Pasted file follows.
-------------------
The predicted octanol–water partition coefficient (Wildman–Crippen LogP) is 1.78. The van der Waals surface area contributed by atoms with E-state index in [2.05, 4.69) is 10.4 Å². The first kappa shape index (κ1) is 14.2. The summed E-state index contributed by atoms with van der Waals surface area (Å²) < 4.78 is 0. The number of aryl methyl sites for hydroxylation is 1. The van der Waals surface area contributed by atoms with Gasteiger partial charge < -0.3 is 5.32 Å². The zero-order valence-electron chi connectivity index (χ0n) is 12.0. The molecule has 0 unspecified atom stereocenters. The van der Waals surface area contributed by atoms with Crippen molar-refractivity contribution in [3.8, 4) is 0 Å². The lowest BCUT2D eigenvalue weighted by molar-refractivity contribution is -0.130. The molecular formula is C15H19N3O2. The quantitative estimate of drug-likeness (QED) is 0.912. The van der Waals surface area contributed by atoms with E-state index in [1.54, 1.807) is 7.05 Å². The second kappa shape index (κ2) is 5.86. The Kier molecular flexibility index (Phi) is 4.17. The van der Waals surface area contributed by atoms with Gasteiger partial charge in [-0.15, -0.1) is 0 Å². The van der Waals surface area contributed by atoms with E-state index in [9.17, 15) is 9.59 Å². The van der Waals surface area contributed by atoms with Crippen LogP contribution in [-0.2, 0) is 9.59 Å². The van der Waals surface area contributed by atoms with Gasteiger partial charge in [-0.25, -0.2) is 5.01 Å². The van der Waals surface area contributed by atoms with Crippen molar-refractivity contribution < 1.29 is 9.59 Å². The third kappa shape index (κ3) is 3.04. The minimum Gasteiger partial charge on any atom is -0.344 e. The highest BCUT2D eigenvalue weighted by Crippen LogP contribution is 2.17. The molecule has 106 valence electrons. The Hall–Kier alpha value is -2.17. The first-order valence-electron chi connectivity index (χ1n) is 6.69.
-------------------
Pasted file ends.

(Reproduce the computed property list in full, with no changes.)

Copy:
The predicted octanol–water partition coefficient (Wildman–Crippen LogP) is 1.78. The van der Waals surface area contributed by atoms with E-state index in [2.05, 4.69) is 10.4 Å². The first kappa shape index (κ1) is 14.2. The summed E-state index contributed by atoms with van der Waals surface area (Å²) < 4.78 is 0. The number of aryl methyl sites for hydroxylation is 1. The van der Waals surface area contributed by atoms with Gasteiger partial charge < -0.3 is 5.32 Å². The zero-order valence-electron chi connectivity index (χ0n) is 12.0. The molecule has 0 unspecified atom stereocenters. The van der Waals surface area contributed by atoms with Crippen molar-refractivity contribution in [3.8, 4) is 0 Å². The lowest BCUT2D eigenvalue weighted by molar-refractivity contribution is -0.130. The molecular formula is C15H19N3O2. The quantitative estimate of drug-likeness (QED) is 0.912. The van der Waals surface area contributed by atoms with E-state index in [1.54, 1.807) is 7.05 Å². The second kappa shape index (κ2) is 5.86. The Kier molecular flexibility index (Phi) is 4.17. The van der Waals surface area contributed by atoms with Gasteiger partial charge in [-0.15, -0.1) is 0 Å². The van der Waals surface area contributed by atoms with E-state index in [9.17, 15) is 9.59 Å². The van der Waals surface area contributed by atoms with Crippen LogP contribution in [-0.2, 0) is 9.59 Å². The van der Waals surface area contributed by atoms with Gasteiger partial charge in [-0.25, -0.2) is 5.01 Å². The van der Waals surface area contributed by atoms with Crippen molar-refractivity contribution < 1.29 is 9.59 Å². The third kappa shape index (κ3) is 3.04. The minimum Gasteiger partial charge on any atom is -0.344 e. The highest BCUT2D eigenvalue weighted by Crippen LogP contribution is 2.17. The molecule has 106 valence electrons. The Hall–Kier alpha value is -2.17. The first-order valence-electron chi connectivity index (χ1n) is 6.69.